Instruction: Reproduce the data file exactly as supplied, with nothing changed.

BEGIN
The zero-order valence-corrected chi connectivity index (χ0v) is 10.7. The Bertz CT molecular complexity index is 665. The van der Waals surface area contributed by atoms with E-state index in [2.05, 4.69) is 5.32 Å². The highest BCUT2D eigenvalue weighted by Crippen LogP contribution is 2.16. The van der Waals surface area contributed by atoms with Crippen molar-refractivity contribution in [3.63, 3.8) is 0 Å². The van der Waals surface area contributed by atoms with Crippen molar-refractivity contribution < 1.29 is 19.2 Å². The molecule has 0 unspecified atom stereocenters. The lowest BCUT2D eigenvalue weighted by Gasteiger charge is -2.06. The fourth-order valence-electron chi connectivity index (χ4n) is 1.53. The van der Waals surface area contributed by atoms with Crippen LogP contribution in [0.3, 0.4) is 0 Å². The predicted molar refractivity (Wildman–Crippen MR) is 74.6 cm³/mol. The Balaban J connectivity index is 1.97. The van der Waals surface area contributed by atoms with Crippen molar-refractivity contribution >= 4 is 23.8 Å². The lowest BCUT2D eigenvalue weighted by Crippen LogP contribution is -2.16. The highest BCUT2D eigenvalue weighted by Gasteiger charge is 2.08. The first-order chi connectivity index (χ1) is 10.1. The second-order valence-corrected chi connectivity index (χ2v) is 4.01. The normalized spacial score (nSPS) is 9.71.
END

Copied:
The zero-order valence-corrected chi connectivity index (χ0v) is 10.7. The Bertz CT molecular complexity index is 665. The van der Waals surface area contributed by atoms with E-state index in [2.05, 4.69) is 5.32 Å². The highest BCUT2D eigenvalue weighted by Crippen LogP contribution is 2.16. The van der Waals surface area contributed by atoms with Crippen molar-refractivity contribution in [3.63, 3.8) is 0 Å². The van der Waals surface area contributed by atoms with Crippen molar-refractivity contribution < 1.29 is 19.2 Å². The molecule has 0 unspecified atom stereocenters. The lowest BCUT2D eigenvalue weighted by Gasteiger charge is -2.06. The fourth-order valence-electron chi connectivity index (χ4n) is 1.53. The van der Waals surface area contributed by atoms with Crippen LogP contribution in [0.3, 0.4) is 0 Å². The predicted molar refractivity (Wildman–Crippen MR) is 74.6 cm³/mol. The Balaban J connectivity index is 1.97. The van der Waals surface area contributed by atoms with Crippen molar-refractivity contribution >= 4 is 23.8 Å². The lowest BCUT2D eigenvalue weighted by Crippen LogP contribution is -2.16. The highest BCUT2D eigenvalue weighted by Gasteiger charge is 2.08. The first-order chi connectivity index (χ1) is 10.1. The second-order valence-corrected chi connectivity index (χ2v) is 4.01. The normalized spacial score (nSPS) is 9.71.